JS: It was a great excuse to be with my favorite people for two weeks – and try to get things done while we were all together. It was very much a group of friends getting together and making a movie. We knew exactly the kind of voices and people we were writing for, and it made [the film] more organic and real. They all have the talent to make things [that are] written down sound like improv.
SP: There is a scene where George (Self) and Barnes (Bryan Safi) throw around ideas for their next YouTube sketch. How similar is your guys’ writing, producing and creative process to Barnes’ and George’s?
JH: It’s pretty accurate. Jeffery and Bryan actually do web videos all together all the time, and this process is very much based in reality: throwing ideas out there, trying to make each other laugh. The only difference is that we don’t have people hanging around, watching us make the video. Drew Droege and I do a web series, a Chloë Sevigny parody, and we’ve done a couple other web series together, which is basically him and I in my living room with a green screen.
JS: It is similar. We wrote sort of dumber version of ourselves in the movie [laughs]. George and Barnes are a little more earnest.
You're Killing Me (2016)
SP: Was the main character of the film supposed to be Joe or George? In the trailer, George looks like the main character. However, from the very first scene, we are introduced to Joe and his first kill heralds in the movie’s title card.
JH: I guess the main character is whoever you relate to. You start off with Joe, you follow him, and then George pops up. You don’t know if he’s the next victim or if he’s sticking around. We wanted to create a little confusion: is this person going to die in this scene or be somebody that’s going to impact Joe? He helps Joe along his process of becoming a killer, being there for him, [allowing him to] continue his murder spree. All unintentionally, but George supports him in his process. The mixture of George’s being a total narcissist and [Joe’s evolution into] a psychopath turns him into a very productive psychopath.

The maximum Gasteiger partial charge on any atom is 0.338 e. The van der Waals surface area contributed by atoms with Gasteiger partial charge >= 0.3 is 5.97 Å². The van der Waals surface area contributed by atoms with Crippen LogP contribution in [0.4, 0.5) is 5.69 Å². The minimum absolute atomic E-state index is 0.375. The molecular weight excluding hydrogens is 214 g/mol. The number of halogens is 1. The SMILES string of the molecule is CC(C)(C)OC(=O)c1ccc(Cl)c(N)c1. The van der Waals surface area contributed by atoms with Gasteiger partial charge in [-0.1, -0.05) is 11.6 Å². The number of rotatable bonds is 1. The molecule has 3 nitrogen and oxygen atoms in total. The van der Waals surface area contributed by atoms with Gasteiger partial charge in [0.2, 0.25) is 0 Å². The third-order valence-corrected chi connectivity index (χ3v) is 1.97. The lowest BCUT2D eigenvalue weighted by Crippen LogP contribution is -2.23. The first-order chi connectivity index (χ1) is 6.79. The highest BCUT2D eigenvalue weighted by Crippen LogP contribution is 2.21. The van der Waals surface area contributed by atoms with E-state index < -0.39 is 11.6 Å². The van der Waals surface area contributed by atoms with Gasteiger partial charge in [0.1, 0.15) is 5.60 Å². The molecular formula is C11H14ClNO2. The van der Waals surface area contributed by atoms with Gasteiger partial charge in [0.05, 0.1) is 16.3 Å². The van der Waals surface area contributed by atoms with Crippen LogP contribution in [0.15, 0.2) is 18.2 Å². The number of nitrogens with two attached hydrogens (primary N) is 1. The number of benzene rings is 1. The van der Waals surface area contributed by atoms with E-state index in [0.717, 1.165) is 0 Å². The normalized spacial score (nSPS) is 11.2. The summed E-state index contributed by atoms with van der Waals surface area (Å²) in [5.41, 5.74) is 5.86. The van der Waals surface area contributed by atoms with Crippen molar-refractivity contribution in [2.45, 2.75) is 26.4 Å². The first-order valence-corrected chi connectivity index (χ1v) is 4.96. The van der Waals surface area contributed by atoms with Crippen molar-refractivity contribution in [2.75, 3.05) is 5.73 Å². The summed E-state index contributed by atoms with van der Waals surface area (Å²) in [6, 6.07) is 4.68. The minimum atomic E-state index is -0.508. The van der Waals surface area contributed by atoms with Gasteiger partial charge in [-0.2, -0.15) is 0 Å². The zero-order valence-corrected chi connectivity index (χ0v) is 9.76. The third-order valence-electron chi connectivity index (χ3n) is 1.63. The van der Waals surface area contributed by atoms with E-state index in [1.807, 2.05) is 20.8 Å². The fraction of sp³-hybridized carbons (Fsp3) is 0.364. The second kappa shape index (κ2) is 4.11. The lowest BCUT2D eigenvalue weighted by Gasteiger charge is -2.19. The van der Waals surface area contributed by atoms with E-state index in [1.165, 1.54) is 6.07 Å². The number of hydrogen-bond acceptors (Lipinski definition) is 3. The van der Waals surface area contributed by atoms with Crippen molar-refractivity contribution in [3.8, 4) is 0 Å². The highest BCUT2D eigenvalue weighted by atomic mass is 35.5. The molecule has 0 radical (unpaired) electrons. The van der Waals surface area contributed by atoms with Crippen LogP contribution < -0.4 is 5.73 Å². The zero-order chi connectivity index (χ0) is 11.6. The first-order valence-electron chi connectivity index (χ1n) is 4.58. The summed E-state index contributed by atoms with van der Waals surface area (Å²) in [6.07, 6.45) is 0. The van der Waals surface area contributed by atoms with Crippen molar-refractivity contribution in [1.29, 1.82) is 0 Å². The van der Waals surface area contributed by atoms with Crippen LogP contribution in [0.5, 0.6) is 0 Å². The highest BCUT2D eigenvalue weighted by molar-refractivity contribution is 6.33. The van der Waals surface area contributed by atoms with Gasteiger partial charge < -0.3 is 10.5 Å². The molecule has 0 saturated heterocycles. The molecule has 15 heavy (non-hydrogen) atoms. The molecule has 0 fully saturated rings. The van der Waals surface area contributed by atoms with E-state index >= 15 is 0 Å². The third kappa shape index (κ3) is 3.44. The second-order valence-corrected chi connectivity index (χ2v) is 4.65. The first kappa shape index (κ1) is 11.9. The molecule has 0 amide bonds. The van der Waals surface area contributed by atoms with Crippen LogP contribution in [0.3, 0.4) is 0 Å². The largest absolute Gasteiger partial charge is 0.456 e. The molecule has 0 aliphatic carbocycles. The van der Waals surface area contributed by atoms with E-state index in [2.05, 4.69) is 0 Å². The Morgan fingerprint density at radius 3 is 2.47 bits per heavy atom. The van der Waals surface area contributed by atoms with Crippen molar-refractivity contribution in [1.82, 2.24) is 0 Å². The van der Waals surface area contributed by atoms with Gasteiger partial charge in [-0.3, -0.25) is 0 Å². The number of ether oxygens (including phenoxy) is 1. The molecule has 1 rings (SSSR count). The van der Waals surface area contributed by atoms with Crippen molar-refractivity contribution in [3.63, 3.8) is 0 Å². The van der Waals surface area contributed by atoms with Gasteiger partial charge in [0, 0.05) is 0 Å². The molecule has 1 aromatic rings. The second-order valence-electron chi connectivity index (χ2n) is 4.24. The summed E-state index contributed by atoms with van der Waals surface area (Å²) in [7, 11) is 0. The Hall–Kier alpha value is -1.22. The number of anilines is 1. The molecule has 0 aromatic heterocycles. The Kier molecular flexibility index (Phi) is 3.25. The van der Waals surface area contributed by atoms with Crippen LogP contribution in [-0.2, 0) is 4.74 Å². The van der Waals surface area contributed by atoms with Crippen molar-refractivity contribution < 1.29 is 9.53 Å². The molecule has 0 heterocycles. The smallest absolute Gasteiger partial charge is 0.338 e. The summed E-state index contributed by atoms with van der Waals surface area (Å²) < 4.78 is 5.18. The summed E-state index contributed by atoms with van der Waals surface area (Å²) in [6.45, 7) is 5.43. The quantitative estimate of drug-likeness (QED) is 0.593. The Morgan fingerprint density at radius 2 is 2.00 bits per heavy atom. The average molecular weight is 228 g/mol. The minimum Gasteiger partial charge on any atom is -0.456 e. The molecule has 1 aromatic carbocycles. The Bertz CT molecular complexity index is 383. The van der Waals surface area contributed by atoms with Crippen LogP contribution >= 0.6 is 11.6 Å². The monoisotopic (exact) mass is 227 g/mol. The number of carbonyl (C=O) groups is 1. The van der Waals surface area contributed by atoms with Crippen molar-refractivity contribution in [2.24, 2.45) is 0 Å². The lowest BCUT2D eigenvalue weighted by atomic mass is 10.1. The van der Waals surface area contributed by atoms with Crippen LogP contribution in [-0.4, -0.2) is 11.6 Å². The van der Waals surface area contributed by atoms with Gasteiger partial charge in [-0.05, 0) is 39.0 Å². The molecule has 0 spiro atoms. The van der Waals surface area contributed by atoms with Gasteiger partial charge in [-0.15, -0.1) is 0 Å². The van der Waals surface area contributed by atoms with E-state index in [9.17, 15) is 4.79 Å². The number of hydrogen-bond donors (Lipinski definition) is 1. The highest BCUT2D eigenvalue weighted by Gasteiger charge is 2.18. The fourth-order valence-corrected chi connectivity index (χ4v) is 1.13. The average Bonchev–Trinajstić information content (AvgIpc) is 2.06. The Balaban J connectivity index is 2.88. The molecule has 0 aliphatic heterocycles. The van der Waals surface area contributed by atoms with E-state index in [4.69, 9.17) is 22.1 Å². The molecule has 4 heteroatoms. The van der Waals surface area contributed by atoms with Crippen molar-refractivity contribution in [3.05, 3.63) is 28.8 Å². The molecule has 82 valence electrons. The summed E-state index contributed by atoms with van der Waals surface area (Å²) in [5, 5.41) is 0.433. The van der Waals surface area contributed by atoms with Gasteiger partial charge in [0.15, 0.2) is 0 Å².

SP: Speaking of which, the ending of the movie was totally unexpected. We go from Joe driving off with that women to George Facetime-ing with Joe in prison.
JH: We did a reshoot in the end, and we changed the ending. We added that [scene] on. We left it open-ended at first, but actually George is so awful that he’ll actually probably stay with this guy. That won’t even be probably be a deal breaker, that he’s killed. It makes George a worse person that they still have this romance. At the end, when he sends off that poor woman to die, you realize what a villain George is as well.
SP: I love that the random woman was Mindy Cohn.
JH: Yeah! It was so exciting to get her. My favorite show growing up was Facts of Life. I was obsessed with it. When I watched it, I thought, “I want to move to Hollywood and work on TV shows” because of that show. It was really special having her. She was so gracious and so great – because we really didn’t pay her anything – her coming on was really special for all of us.
JS: Yes, it was after we shot [the film], we thought about tagging [the new ending] on – that George’s narcissism is that intense that he would continue to date a serial killer so that he could continue to be Internet famous.
SP: Let’s talk about the technical effects: what did you use for the blood?
JH: We used movie blood that comes in a package called “Real Blood.” But what was funny was that after we shot everything, and I looked at the footage, you could barely see it. I felt like there had been so much blood, but then we had to go and add more blood, digitally, to make it come up more. I did some inserts. I had a dummy that I stabbed and pushed blood through and had a digital artist come and take my reshoots and stick them on people and mix different shots together to give it a very bloody feel.
SP: I liked the contrast of the blood and the bright images that flashed through Joe’s head whenever he killed, compared to the rest of the film, which is very dreamy and white and pastel.
JH: We wanted a washed-out look for LA, where everything’s hazy and, like you said, pastel-y. We took a different color scheme [than] a horror movie. Like, we don’t have many night scenes. The killer doesn’t wait ‘til night. No, he’s doing [his killings] right out in the open in broad daylight, looking at [his victims] right in their faces, which was a bit of a twist on the convention.
You're Killing Me (2016)
SP: Yes, particularly when Joe killed Louis, he explained that he didn’t think Louis wanted to be killed right in front of the window.
JH: Yeah, Jack Plotnick was very nervous in that scene. He was afraid Matthew McKelligon was actually going to chop his head off. He kept wincing and I was, like, "Oh, wait, you’re not supposed to see this coming."
SP: Why did you choose a machete for the weapon of choice in this scene (Joe exclusively uses knives before this)?